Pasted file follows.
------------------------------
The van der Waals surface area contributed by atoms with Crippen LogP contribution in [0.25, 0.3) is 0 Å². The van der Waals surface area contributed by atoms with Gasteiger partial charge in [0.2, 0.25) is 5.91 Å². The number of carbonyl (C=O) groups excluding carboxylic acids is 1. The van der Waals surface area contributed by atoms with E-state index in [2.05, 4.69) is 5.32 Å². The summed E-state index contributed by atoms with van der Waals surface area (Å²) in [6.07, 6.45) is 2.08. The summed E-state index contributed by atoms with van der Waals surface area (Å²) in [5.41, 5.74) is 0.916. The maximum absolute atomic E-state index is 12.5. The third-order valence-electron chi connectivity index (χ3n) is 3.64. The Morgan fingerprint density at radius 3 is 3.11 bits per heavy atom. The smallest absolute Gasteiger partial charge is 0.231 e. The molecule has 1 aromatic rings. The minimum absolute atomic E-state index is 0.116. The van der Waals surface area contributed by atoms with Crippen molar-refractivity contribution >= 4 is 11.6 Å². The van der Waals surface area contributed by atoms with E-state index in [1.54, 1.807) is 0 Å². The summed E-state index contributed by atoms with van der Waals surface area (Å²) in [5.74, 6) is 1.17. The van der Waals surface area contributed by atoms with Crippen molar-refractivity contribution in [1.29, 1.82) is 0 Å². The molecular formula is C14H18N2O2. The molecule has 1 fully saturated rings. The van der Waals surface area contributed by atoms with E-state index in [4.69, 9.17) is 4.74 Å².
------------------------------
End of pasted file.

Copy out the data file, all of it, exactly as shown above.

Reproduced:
The van der Waals surface area contributed by atoms with Crippen LogP contribution in [0.25, 0.3) is 0 Å². The van der Waals surface area contributed by atoms with Gasteiger partial charge in [0.2, 0.25) is 5.91 Å². The number of carbonyl (C=O) groups excluding carboxylic acids is 1. The van der Waals surface area contributed by atoms with E-state index in [2.05, 4.69) is 5.32 Å². The summed E-state index contributed by atoms with van der Waals surface area (Å²) in [6.07, 6.45) is 2.08. The summed E-state index contributed by atoms with van der Waals surface area (Å²) in [5.41, 5.74) is 0.916. The maximum absolute atomic E-state index is 12.5. The third-order valence-electron chi connectivity index (χ3n) is 3.64. The Morgan fingerprint density at radius 3 is 3.11 bits per heavy atom. The smallest absolute Gasteiger partial charge is 0.231 e. The molecule has 1 aromatic rings. The minimum absolute atomic E-state index is 0.116. The van der Waals surface area contributed by atoms with Crippen molar-refractivity contribution >= 4 is 11.6 Å². The van der Waals surface area contributed by atoms with E-state index in [1.54, 1.807) is 0 Å². The summed E-state index contributed by atoms with van der Waals surface area (Å²) in [5.74, 6) is 1.17. The van der Waals surface area contributed by atoms with Crippen molar-refractivity contribution in [1.29, 1.82) is 0 Å². The molecular formula is C14H18N2O2. The molecule has 1 fully saturated rings. The van der Waals surface area contributed by atoms with E-state index in [4.69, 9.17) is 4.74 Å².